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|Mohammad Murtaza Zaman, Puneet Pal Singh|
|Kings College London, United Kingdom
Lister Hospital, Stevenage, Hertfordshire, UK
|ScientificTracks Abstracts: J Clin Exp Cardiolog|
|Atrial fibrillation is the most common sustained cardiac arrhythmia and results in significant mortality and morbidity predominantly due to ischemic stroke and heart failure. The prevalence is rising due to an increasing elderly population. Improved management strategies for ischemic heart disease and heart failure has resulted in a longer life expectancy and therefore, increases the likelihood of developing AF secondary to these cardiac conditions. The American College of Cardiology, European College Society of Cardiology and NICE recommend a beta-blocker or a rate limiting calcium-channel blocker as first line treatment for controlling heart rate in patients who are haemodynamically stable. In clinical practice, there seems to be debate among clinicians as to the superiority of one agent over the other. Searches were conducted in November 2015 on Embase (1974 to 2015 November), Ovid Medline (1946 to November week 2, 2015) and the Cochrane database. Four main facets were searched; ‘atrial fibrillation’, ‘beta-blockers’, ‘calcium-channel blockers’ and ‘rate control’. In total 109 (n=109) papers were returned. The duplicates were removed leaving 93 (n=93) papers. All titles were reviewed and 74 were removed as they were irrelevant with regards to the question. 19 (n=19) abstracts were pursued out of which 14 were discarded for not meeting the eligibility criteria. Statistical analysis was carried out using the Review Manager software. The results showed that calcium-channel blockers were more effective than beta-blockers in controlling the heart rate at 20 minutes with a trend towards significance.|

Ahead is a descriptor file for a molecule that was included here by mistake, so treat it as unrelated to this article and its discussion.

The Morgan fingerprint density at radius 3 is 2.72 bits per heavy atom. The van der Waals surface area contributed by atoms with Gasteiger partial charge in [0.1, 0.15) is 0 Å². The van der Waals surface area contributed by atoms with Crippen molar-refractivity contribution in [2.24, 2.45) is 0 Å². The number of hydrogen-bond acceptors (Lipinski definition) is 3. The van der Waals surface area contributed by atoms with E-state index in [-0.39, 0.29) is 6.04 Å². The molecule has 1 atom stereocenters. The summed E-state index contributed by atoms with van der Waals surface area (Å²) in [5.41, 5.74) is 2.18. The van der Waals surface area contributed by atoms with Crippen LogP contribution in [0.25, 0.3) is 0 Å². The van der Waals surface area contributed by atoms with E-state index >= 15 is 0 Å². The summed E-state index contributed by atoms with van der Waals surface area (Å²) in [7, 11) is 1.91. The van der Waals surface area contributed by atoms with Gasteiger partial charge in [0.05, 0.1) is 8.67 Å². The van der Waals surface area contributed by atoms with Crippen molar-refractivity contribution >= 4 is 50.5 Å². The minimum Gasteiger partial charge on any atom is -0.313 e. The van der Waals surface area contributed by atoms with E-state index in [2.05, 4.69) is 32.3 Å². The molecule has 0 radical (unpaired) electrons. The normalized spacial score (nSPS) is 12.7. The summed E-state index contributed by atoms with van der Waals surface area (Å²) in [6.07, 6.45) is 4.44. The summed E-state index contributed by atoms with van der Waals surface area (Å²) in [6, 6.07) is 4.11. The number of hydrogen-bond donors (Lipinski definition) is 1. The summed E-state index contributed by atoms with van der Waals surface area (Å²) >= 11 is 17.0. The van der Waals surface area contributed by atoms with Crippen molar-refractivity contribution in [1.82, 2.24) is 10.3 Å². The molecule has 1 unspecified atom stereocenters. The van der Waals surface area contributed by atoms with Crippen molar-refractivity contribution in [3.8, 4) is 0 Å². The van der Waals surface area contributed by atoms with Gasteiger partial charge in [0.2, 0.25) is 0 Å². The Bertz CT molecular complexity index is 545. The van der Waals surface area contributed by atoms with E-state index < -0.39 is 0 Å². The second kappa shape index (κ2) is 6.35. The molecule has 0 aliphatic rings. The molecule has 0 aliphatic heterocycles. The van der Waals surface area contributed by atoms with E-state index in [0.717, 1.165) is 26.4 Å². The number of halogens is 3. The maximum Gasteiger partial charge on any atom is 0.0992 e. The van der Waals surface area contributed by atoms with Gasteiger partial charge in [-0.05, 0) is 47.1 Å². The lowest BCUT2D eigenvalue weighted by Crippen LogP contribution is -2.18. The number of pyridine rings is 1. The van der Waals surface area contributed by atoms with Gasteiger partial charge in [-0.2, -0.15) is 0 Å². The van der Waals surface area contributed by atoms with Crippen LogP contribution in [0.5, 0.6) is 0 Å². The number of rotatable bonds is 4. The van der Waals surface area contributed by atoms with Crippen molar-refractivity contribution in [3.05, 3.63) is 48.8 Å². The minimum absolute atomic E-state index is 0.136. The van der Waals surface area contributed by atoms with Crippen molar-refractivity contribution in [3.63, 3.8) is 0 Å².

Mohammad Murtaza Zaman has completed his MBBS at Army Medical College Rawalpindi and went to United Kingdom for further training. Subsequently, he went through UK foundation training, core medical training and passed his MRCP exams. Currently, he is pursuing his Master’s degree in Cardiology at Kings College London as well as a Fellowship in Cardiology at Lister Hospital. His goal is to be trained as an Interventional Cardiologist.
Email: [email protected]
Puneet Pal Singh has completed his B.Sc. in Medical Biochemistry (honours) from King’s College London in 2005. He has done his M.Sc. in Molecular Medicine from Imperial College and further British Medical Journal Master class Cardiology course, London, UK. Currently he is working in a busy cardiology department in a district general hospital in Stevenage, Hertfordshire, UK.
Email: [email protected]
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